Core Courses: 18 Credits
This interdisciplinary course will develop highly effective transformational leaders in their respective professions who formulate sustainable, ethically sound solutions to practical management problems encountered in a complex global environment. You will learn how to set direction and work with multiple constituencies with divergent needs through an ethical lens that includes social responsibility and the intersections of diversity, culture, and environment, and how these differences affect best practices in management in your discipline.
Strategic Talent Management
This interdisciplinary course will enable you to acquire the skills necessary to strategically lead decisively across all functions in organizations, including recruitment and selection of employees, training and development, performance appraisals, health and safety, labor relations, and change management. You will be introduced to leadership and talent management within and across disciplines and apply strategies to the private, public and not-for-profit sectors. This course will integrate legal, management, and social science research with an action learning-based approach to executive-level leadership education. You will have the opportunity to apply these skills through your own disciplinary lens, and will gain an in-depth understanding of how these skills are applied in other disciplines.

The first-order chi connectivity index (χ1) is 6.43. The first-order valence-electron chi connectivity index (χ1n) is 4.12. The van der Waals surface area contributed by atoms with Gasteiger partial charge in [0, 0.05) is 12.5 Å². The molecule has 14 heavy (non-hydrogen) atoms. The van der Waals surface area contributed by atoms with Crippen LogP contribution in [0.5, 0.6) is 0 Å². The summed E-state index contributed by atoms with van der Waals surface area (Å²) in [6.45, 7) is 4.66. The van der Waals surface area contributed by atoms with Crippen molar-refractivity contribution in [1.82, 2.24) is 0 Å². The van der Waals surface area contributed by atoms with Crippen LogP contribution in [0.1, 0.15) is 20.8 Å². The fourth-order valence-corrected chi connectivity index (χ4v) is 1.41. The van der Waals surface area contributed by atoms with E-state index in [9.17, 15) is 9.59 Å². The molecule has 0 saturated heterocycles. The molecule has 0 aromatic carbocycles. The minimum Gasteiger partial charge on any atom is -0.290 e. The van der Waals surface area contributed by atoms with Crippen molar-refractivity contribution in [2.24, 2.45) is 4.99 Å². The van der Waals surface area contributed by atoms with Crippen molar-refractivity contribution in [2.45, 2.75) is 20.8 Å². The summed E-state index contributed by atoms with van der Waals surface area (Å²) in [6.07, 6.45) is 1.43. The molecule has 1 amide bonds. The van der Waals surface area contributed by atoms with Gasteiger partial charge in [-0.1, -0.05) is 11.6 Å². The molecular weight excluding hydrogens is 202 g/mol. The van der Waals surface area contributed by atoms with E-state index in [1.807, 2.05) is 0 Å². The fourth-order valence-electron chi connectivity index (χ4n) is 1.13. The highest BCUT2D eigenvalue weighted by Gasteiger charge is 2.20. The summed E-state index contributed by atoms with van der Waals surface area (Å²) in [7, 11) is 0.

Data Driven Decision Making
This course is an interdisciplinary approach to research methods and is designed to provide you with an introduction to statistical theory and practice. Learn how to research a current issue and interpret statistics for the fields of criminal justice, business, health sciences, and public administration, assuming leadership roles in your discipline.
A critical examination of the history, significance, and method of comparing and contrasting global criminal justice with those prevailing in the United States. Moreover, the course gives students significant understanding that no system is perfect and each has their own strengths and challenges—a sound model. Students elaborate on methods of evaluation of the individual system from a law enforcement leadership perspective by systematically comparing the criminal justice systems and examine both what works and doesn’t work dependent upon the overall circumstances—relative to cultural and historical contexts. Students digest how each balance individual rights and the necessity for order maintenance.
The Pillars of Criminal Justice
Examine criminal justice issues from the perspectives of the three pillars (law enforcement, courts, and corrections) to see how they work together to affect change in society. Through the lens of current issues, theory, policy, and ethics the course will explore how actions taken by different components of the criminal justice system interact and play out in society. Students will have the opportunity to respond to events as a leader of each of the pillars.
Legal and Constitutional Issues
This course examines some of the more important legal and constitutional issues facing criminal justice practitioners. Topics such as the roles of the courts in our judicial system, the powers entrusted to the separate branches of our government, 1st and 2nd Amendment rights and guarantees, 4th, 5th and 6th Amendment protections and issues faced by the various players in the criminal justice system, and restrictions on employee freedom of speech will be discussed. The course also addresses lying and decision in criminal justice and racial prejudice and discrimination.